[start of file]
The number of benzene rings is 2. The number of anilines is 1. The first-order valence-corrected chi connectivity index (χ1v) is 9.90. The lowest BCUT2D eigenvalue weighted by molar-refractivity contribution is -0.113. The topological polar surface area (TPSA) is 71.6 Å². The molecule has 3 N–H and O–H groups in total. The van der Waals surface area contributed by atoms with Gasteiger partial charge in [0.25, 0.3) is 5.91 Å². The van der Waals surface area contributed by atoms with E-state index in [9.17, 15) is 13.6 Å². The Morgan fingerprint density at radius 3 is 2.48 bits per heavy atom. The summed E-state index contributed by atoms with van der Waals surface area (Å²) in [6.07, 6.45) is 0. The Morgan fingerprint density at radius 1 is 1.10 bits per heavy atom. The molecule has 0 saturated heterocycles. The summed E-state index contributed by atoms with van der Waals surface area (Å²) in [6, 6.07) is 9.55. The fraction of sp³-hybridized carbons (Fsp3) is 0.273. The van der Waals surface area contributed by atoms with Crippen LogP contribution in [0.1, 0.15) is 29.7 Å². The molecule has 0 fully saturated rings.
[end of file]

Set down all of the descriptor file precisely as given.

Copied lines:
The number of benzene rings is 2. The number of anilines is 1. The first-order valence-corrected chi connectivity index (χ1v) is 9.90. The lowest BCUT2D eigenvalue weighted by molar-refractivity contribution is -0.113. The topological polar surface area (TPSA) is 71.6 Å². The molecule has 3 N–H and O–H groups in total. The van der Waals surface area contributed by atoms with Gasteiger partial charge in [0.25, 0.3) is 5.91 Å². The van der Waals surface area contributed by atoms with E-state index in [9.17, 15) is 13.6 Å². The Morgan fingerprint density at radius 3 is 2.48 bits per heavy atom. The summed E-state index contributed by atoms with van der Waals surface area (Å²) in [6.07, 6.45) is 0. The Morgan fingerprint density at radius 1 is 1.10 bits per heavy atom. The molecule has 0 saturated heterocycles. The summed E-state index contributed by atoms with van der Waals surface area (Å²) in [6, 6.07) is 9.55. The fraction of sp³-hybridized carbons (Fsp3) is 0.273. The van der Waals surface area contributed by atoms with Crippen LogP contribution in [0.1, 0.15) is 29.7 Å². The molecule has 0 fully saturated rings.